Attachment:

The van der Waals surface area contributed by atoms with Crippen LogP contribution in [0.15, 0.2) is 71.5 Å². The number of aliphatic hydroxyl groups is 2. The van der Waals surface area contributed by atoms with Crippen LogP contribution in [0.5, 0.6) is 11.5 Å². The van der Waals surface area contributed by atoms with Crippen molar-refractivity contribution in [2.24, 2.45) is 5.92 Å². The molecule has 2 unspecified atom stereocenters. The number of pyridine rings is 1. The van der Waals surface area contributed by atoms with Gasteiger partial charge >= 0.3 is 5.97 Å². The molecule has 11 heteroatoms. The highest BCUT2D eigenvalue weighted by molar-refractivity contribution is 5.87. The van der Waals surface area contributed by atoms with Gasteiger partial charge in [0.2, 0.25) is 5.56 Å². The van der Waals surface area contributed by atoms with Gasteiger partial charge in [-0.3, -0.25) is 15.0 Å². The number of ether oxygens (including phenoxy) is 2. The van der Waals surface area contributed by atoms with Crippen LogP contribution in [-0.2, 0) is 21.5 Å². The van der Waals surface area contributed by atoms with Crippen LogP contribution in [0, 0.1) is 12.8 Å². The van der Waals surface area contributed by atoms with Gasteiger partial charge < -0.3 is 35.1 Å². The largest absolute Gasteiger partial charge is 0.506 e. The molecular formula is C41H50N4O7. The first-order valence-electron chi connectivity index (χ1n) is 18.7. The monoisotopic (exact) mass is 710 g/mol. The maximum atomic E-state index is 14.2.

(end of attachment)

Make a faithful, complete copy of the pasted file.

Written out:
The van der Waals surface area contributed by atoms with Crippen LogP contribution in [0.15, 0.2) is 71.5 Å². The number of aliphatic hydroxyl groups is 2. The van der Waals surface area contributed by atoms with Crippen LogP contribution in [0.5, 0.6) is 11.5 Å². The van der Waals surface area contributed by atoms with Crippen molar-refractivity contribution in [2.24, 2.45) is 5.92 Å². The molecule has 2 unspecified atom stereocenters. The number of pyridine rings is 1. The van der Waals surface area contributed by atoms with Gasteiger partial charge >= 0.3 is 5.97 Å². The molecule has 11 heteroatoms. The highest BCUT2D eigenvalue weighted by molar-refractivity contribution is 5.87. The van der Waals surface area contributed by atoms with Gasteiger partial charge in [0.2, 0.25) is 5.56 Å². The van der Waals surface area contributed by atoms with Gasteiger partial charge in [-0.3, -0.25) is 15.0 Å². The number of ether oxygens (including phenoxy) is 2. The van der Waals surface area contributed by atoms with Crippen LogP contribution in [-0.2, 0) is 21.5 Å². The van der Waals surface area contributed by atoms with Crippen LogP contribution in [0, 0.1) is 12.8 Å². The van der Waals surface area contributed by atoms with Gasteiger partial charge < -0.3 is 35.1 Å². The largest absolute Gasteiger partial charge is 0.506 e. The molecular formula is C41H50N4O7. The first-order valence-electron chi connectivity index (χ1n) is 18.7. The monoisotopic (exact) mass is 710 g/mol. The maximum atomic E-state index is 14.2.